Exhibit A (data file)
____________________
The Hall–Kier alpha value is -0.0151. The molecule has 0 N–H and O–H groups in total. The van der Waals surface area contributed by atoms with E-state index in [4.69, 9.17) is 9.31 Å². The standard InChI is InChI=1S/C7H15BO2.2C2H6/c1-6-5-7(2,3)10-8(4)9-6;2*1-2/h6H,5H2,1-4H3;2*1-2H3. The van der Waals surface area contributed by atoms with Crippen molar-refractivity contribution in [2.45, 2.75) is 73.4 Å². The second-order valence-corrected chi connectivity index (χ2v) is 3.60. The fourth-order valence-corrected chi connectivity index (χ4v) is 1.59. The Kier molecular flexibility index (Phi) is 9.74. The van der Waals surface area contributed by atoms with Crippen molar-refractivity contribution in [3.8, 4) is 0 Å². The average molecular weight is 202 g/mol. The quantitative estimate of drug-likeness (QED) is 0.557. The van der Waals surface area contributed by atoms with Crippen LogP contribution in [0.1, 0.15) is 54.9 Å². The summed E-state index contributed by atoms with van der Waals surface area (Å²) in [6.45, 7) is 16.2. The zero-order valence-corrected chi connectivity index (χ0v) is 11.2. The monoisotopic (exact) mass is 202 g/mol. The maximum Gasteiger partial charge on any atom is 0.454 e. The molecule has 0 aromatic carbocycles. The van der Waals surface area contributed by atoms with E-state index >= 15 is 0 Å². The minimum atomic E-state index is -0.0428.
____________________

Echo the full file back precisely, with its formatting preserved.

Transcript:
The Hall–Kier alpha value is -0.0151. The molecule has 0 N–H and O–H groups in total. The van der Waals surface area contributed by atoms with E-state index in [4.69, 9.17) is 9.31 Å². The standard InChI is InChI=1S/C7H15BO2.2C2H6/c1-6-5-7(2,3)10-8(4)9-6;2*1-2/h6H,5H2,1-4H3;2*1-2H3. The van der Waals surface area contributed by atoms with Crippen molar-refractivity contribution in [2.45, 2.75) is 73.4 Å². The second-order valence-corrected chi connectivity index (χ2v) is 3.60. The fourth-order valence-corrected chi connectivity index (χ4v) is 1.59. The Kier molecular flexibility index (Phi) is 9.74. The van der Waals surface area contributed by atoms with Crippen molar-refractivity contribution in [3.8, 4) is 0 Å². The average molecular weight is 202 g/mol. The quantitative estimate of drug-likeness (QED) is 0.557. The van der Waals surface area contributed by atoms with Crippen LogP contribution in [0.1, 0.15) is 54.9 Å². The summed E-state index contributed by atoms with van der Waals surface area (Å²) in [6.45, 7) is 16.2. The zero-order valence-corrected chi connectivity index (χ0v) is 11.2. The monoisotopic (exact) mass is 202 g/mol. The maximum Gasteiger partial charge on any atom is 0.454 e. The molecule has 0 aromatic carbocycles. The van der Waals surface area contributed by atoms with E-state index >= 15 is 0 Å². The minimum atomic E-state index is -0.0428.